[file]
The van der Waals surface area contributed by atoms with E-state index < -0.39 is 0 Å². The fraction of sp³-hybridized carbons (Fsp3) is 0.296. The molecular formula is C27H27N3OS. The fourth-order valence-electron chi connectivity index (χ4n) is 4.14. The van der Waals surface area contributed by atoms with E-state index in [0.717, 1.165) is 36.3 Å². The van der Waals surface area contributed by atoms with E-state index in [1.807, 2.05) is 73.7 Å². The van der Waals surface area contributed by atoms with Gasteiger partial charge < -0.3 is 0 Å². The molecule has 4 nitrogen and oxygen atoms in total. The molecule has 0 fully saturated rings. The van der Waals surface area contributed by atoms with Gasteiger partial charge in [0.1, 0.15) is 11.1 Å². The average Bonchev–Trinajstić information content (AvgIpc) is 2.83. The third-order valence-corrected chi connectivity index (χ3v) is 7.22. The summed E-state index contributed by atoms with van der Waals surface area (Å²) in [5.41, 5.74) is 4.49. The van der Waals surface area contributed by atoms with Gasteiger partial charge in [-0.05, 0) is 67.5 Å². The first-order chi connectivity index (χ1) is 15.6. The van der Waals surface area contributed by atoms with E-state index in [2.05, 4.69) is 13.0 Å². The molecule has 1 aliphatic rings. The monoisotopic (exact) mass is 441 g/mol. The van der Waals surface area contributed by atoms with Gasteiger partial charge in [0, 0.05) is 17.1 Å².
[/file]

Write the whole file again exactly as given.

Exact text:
The van der Waals surface area contributed by atoms with E-state index < -0.39 is 0 Å². The fraction of sp³-hybridized carbons (Fsp3) is 0.296. The molecular formula is C27H27N3OS. The fourth-order valence-electron chi connectivity index (χ4n) is 4.14. The van der Waals surface area contributed by atoms with E-state index in [0.717, 1.165) is 36.3 Å². The van der Waals surface area contributed by atoms with E-state index in [1.807, 2.05) is 73.7 Å². The van der Waals surface area contributed by atoms with Gasteiger partial charge < -0.3 is 0 Å². The molecule has 4 nitrogen and oxygen atoms in total. The molecule has 0 fully saturated rings. The van der Waals surface area contributed by atoms with Gasteiger partial charge in [0.1, 0.15) is 11.1 Å². The average Bonchev–Trinajstić information content (AvgIpc) is 2.83. The third-order valence-corrected chi connectivity index (χ3v) is 7.22. The summed E-state index contributed by atoms with van der Waals surface area (Å²) in [5.41, 5.74) is 4.49. The van der Waals surface area contributed by atoms with Gasteiger partial charge in [-0.05, 0) is 67.5 Å². The first-order chi connectivity index (χ1) is 15.6. The van der Waals surface area contributed by atoms with E-state index in [2.05, 4.69) is 13.0 Å². The molecule has 1 aliphatic rings. The monoisotopic (exact) mass is 441 g/mol. The van der Waals surface area contributed by atoms with Gasteiger partial charge in [0, 0.05) is 17.1 Å².